They don’t want to give me a biopsy but I will get an Ultra-sound done on my liver this week. After going to the emergency room for blacking out and coughing up blood, the VA finally thought that a liver exam by a GI-Hep specialist was probably a good idea. I was diagnosed with HCV back in 2009 by the VA.
My Veteran had the pleasure of meeting with Irene this morning, at 0800 as well, same two ladies at the front desk were joined by a man learning the system while wearing a mask and speaking loudly enough for me to hear him say “I’ve got fever, chills and my back hurts” – Don’t these people realize they should stay home when ill so as not to infect patients with compromised immune systems ? Lady on the left, not Rochelle (named changed to protect identity) loudly stated she had just come back to work this past Monday from being out sick for a week with the crud.
VA primary doc had already sent a copy of the CT scan results from two weeks ago and I pulled the lab results up on MyHealthyVet last week. Why then did we need to see Irene ? We too waited the obligatory 20 minutes for Irene to call us back. The only reason my Veteran goes to the VA is to have the docs there (and Irene the ARNP) write the scripts he needs to stay alive and pain free.
Veterans – if you still have insurance coverage I suggest you see the VA for the annual stuff, script refills and see private docs for the major organ issues.
One more thing, if you find yourself at the VAMC for a CT Scan, be certain to get the “slip of paper for travel pay” from the CT Dept. and turn it in that very same day or you are out of luck for reimbursement.
So much for PACT…
Biannual visits for the Hep clinic but annuals for the primary care docs. Private doc would see my Veterans 4 times a year to monitor his DM2 – he is the guy who has kept my DH’s DM2 health issues and related conditions in check. VAMC doc only wants to see him once a year.
“Irene” left us a voice message yesterday saying “I forgot to ask you a couple of questions, please call me back.”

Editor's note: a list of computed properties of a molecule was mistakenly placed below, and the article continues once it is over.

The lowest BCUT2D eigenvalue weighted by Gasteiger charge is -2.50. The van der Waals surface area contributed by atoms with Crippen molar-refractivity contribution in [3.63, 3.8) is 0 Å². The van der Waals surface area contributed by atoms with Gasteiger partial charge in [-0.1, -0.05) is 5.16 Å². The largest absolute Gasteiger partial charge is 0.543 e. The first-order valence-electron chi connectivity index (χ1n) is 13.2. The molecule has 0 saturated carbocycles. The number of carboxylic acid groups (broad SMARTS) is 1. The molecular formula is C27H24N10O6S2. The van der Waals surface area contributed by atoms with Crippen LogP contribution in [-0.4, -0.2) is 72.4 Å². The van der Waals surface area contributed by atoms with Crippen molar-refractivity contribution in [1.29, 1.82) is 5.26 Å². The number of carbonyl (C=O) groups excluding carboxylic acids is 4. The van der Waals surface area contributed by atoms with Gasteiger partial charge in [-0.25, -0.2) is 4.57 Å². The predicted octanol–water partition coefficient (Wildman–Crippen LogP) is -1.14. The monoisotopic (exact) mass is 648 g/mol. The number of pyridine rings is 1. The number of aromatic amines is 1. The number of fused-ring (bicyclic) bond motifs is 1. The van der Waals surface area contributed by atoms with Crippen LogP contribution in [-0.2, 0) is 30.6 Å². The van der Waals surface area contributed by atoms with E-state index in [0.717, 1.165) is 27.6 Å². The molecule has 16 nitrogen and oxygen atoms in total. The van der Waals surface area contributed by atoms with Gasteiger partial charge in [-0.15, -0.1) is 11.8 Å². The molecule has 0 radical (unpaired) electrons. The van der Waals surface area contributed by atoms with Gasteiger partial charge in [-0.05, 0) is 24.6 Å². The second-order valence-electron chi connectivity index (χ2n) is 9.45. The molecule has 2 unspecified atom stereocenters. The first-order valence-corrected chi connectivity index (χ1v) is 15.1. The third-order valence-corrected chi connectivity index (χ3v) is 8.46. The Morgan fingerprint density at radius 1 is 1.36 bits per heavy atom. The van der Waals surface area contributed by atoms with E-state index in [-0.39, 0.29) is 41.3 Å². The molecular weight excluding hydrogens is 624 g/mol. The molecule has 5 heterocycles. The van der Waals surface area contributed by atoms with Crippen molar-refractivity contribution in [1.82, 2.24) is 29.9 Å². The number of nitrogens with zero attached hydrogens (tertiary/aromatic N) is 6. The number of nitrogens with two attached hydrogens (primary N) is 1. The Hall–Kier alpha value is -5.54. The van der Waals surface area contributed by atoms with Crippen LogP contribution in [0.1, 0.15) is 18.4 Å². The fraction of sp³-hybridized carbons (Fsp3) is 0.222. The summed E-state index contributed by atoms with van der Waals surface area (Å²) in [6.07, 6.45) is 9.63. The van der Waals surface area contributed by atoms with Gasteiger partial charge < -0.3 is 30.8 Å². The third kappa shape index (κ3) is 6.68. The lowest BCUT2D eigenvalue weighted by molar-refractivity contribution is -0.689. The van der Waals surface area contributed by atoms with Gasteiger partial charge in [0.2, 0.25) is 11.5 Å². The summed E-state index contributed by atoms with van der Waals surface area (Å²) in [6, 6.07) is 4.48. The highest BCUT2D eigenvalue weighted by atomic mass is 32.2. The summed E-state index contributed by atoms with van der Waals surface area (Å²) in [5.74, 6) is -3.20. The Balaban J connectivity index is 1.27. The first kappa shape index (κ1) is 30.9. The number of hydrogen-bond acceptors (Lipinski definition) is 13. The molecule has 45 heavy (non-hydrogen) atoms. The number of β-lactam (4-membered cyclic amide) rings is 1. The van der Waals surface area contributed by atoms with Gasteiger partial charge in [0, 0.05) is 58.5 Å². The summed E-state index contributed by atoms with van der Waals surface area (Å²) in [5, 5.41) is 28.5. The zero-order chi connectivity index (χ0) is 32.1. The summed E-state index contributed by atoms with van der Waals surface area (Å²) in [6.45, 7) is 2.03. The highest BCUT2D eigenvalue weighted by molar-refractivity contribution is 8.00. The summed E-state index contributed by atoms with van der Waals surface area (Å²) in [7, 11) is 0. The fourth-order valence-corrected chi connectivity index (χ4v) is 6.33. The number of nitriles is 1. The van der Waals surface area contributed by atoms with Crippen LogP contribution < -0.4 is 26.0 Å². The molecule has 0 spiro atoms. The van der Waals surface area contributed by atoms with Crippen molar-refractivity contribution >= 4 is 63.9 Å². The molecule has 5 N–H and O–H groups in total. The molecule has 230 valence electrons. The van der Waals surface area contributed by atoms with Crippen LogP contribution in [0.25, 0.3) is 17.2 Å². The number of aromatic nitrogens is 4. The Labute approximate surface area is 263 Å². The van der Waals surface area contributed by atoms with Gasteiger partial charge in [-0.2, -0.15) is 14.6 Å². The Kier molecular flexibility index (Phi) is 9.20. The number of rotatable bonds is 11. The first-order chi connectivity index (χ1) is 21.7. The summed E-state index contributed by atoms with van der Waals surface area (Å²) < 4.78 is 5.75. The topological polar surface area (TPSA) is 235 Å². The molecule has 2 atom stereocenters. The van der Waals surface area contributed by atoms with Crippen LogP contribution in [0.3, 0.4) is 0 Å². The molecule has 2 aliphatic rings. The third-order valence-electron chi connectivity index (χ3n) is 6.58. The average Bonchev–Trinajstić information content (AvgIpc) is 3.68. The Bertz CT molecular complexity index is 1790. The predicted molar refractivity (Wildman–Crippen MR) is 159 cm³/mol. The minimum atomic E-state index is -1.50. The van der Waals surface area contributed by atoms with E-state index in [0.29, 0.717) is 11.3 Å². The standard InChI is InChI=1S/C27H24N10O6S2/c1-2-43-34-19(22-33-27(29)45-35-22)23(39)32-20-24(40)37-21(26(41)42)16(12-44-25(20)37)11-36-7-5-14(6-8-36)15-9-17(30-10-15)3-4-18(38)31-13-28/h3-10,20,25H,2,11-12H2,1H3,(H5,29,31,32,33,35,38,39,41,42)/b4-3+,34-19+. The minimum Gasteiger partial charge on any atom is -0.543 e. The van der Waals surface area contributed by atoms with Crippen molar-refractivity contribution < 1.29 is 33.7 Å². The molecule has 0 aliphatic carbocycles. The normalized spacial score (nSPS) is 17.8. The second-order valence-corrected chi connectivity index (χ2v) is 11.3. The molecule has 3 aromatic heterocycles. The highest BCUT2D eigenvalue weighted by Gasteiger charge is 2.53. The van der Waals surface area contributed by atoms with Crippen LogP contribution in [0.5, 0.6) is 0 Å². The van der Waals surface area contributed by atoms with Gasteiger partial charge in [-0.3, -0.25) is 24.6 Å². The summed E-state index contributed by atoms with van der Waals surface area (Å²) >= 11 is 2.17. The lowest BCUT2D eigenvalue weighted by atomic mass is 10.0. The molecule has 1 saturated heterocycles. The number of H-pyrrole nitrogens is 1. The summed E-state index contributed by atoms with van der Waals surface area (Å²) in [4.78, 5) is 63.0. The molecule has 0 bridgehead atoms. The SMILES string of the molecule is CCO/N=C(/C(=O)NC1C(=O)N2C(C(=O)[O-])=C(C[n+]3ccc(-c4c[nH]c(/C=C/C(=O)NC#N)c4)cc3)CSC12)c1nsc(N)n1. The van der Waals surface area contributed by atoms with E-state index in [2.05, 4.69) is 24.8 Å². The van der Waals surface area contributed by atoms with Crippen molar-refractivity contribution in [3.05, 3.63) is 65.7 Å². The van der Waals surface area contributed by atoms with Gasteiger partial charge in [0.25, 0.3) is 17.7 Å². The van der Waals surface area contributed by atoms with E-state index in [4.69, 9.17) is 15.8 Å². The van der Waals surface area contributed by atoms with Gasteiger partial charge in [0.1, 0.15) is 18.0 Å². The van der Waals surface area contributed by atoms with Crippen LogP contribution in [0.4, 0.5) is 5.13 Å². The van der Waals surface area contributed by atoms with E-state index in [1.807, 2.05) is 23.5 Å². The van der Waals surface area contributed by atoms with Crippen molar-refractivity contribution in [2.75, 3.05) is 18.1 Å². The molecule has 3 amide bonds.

Typically seeing the glass as half-full, at first I thought hmmmm, she is really being thorough. A quick second later and the glass is half-empty as I again do a hmmmm,
these questions should have been asked before we left the VAMC.
Curiosity got the cat and, I called her back to inquire what these questions are, left a message for Irene to all. Stay tuned ……
I agree knowledge is power about our HCV tests and recommendations. I get “all” my care at the VAMC Loma Linda, CA. I have been farmed out to my primary care physician for monitoting of HCV. I see a GI fellow maybe once a year. It’s the same ole advice. Keep trying INF treatments until it works! My last biopsy was in 1995 when I joined 6 month study of old alphainterferon 2b. No mention about my RA, cancer and missing thyroid. I am a 2b non-responder and will never inject myself with their poison again. What I want to know is “what tests” are non invasive for latest numbers/liver scarring? What should I refuse(biopsy) or accept? Other site for this information?
So many questions on what to do. I am not sure what to suggest. If your last biopsy was in 95, you may want to know when to start doing the bucket list. Biopsies are neat because they tell you when you got it. Google liver biopsies- read and heed. I would probably want to know and it will help the claim if the bx shows it’s S 3-4. that pretty much indicates 35-40 years.